You may have thought that whole ‘going to the bathroom in space’ issue had already been resolved, with the International Space Station operating continuously with crew on board since 2000. But as we reported back in December, long-duration, deep-space human missions will create a possible scenario of needing to take care of human waste in a spacesuit longer than just a couple of hours. And so NASA and HeroX issued a Space Poop Challenge, to create an “in-suit waste management system” that can handle six days’ worth of bathroom needs.
HeroX announced this week that five thousand different teams had submitted entries to this challenge, but Air Force officer and flight surgeon Thatcher Cardon won the $15,000 top prize by thinking out of the box, or out of the spacesuit in this case. His concept figures out a way to handle waste by getting it outside of and away from the spacesuit.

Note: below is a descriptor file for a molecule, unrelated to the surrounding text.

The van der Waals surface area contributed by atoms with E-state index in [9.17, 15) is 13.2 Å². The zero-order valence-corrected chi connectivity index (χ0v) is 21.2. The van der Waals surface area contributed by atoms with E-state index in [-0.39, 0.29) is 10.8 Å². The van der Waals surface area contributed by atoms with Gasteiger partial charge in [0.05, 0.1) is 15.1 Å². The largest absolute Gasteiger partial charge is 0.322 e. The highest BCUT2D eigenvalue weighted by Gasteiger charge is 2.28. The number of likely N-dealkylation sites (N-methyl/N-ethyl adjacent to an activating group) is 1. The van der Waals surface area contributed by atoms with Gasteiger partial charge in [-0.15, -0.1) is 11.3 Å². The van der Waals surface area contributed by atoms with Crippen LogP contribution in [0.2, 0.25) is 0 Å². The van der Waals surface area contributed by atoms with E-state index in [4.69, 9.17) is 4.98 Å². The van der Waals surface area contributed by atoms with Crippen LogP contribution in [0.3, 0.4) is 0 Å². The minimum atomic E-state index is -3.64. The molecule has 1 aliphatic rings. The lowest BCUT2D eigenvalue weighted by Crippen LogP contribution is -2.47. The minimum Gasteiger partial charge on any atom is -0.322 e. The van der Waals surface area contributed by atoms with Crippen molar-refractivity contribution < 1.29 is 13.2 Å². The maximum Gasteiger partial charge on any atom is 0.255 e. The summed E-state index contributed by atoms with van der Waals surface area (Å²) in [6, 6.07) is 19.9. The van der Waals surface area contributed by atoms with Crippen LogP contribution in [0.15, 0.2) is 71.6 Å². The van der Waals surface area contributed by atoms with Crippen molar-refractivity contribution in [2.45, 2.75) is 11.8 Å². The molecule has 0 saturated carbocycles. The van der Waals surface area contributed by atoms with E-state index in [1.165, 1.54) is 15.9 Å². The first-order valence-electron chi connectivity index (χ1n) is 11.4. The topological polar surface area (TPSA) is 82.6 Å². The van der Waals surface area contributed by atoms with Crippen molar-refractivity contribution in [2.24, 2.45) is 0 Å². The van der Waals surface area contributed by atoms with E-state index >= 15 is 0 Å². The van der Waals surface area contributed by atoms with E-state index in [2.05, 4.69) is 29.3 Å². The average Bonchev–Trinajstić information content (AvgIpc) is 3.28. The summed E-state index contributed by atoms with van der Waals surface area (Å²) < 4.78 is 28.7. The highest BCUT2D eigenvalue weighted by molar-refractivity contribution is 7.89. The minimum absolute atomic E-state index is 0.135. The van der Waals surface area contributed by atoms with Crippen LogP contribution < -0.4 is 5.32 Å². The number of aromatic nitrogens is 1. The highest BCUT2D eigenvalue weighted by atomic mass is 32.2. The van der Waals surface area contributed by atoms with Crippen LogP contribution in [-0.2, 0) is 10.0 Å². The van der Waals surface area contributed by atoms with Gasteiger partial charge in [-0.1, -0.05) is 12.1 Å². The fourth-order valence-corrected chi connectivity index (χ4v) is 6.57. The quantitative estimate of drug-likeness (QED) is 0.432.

For this challenge, NASA wanted to crowdsource the concept of getting away from the MAGs (Maximum Absorbency Garment) – basically adult diapers – currently worn during 7-8 hour-long spacewalks. They need something to handle ‘bathroom needs’ for long duration missions or even an emergency (think Mark Watney) where astronauts might need to spend several days in a spacesuit.
Drawing on his “flight surgeon expertise and borrowing a design from the lingerie industry,” Cardon created the “MACES Perineal Access & Toileting System” that places a small airlock opening called the “perineal access port” in the crotch — or “fig leaf area” as Cardon’s press release called it — through which various devices can be inserted to handle liquid or solid waste.
Cardon said the port imitates surgical technologies such as laparoscopy that use small openings to insert surgical instruments and uses devices that are maneuverable with a spacesuit-style gloved hand.